Likening Mitchell to a modern-day musical Shakespeare, Carlile believes we need to appreciate her contributions to modern music while she is alive and ensure that her legacy lives on for generations like the bard himself. A bold statement, but not wrong. There is something to be said about acknowledging the works of one of the greatest songwriters while they are still alive, and though resolute in her decision now, she was not shy to admit she immediately regretted her decision after signing on.
Flanked by two teleprompters that she barely used, and dressed head to toe in a blue suit, Carlile’s performance opened up more and more with each song. Just like ‘Blue’ showed Mitchell’s emotional evolution as a singer and a woman, Carlile wove in stories of her own journey as a Joni Mitchell fan to show just how much of an impact Mitchell had on her life, both as a woman and a musician.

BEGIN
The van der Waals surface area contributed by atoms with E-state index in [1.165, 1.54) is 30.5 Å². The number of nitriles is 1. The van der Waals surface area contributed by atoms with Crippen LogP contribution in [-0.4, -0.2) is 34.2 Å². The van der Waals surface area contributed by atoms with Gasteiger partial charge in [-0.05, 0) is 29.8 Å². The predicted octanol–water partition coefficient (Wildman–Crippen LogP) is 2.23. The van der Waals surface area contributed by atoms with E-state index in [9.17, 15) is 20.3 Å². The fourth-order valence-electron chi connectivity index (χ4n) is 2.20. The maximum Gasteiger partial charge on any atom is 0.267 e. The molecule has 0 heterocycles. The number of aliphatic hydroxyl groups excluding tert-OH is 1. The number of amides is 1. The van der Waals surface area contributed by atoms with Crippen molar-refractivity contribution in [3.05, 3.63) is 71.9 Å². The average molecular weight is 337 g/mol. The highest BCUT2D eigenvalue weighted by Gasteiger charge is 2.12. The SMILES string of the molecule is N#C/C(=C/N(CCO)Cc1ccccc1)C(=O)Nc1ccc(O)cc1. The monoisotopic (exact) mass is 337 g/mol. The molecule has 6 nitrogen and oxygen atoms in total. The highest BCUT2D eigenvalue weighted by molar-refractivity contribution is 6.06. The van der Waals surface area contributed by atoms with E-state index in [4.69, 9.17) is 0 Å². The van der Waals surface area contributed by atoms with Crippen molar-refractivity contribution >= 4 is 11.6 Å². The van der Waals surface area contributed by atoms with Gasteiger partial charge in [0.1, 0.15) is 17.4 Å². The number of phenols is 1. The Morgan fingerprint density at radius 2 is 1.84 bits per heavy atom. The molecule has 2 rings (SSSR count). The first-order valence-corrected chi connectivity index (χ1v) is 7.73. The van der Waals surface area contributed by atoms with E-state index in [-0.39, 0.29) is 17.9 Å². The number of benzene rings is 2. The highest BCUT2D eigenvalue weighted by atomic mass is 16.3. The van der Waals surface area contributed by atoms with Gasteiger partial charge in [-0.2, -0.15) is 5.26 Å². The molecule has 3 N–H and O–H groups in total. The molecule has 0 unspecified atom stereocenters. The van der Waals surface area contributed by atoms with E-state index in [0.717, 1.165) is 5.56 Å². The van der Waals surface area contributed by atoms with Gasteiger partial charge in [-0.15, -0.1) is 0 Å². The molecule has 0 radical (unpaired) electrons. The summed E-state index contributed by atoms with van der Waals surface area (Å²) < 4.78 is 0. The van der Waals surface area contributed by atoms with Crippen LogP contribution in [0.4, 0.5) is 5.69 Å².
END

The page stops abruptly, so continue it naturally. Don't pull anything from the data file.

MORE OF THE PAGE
Carlile started as a non-believer, a modern feminist whose definition of strength bumped against Mitchell’s femininity, a stance even T Bone Burnett could not change. It took her girlfriend, now wife, threatening to break up with her forever unless she reconsidered her stance on Mitchell by playing “Little Green” and asking Carlile how she could deny the strength in that song. And just like that, in a jeep in Michigan, Carlile started to believe.
It was at this point in the concert that Carlile opened up as well. The concert jitters behind her, she loosened up and even acknowledged the teleprompters she had been ignoring all night. She wasn’t going to have them since she knew every word, but one dinner with Elton John where he called her a crazy bitch to even think about taking them off the stage, made her reconsider their presence beside her.
Her candid stories continued as she introduced “River” and admitted that she once tried to sing it at Mitchell’s house after one too many glasses of white wine and it didn’t go too well, so she was glad she got a do-over in front of her tonight. And later when she confessed that James Taylor was disappointed he couldn’t join her onstage tonight, but he instead painstakingly recorded all of his guitar parts for her to learn, only for her to realize that she was not good enough to play them.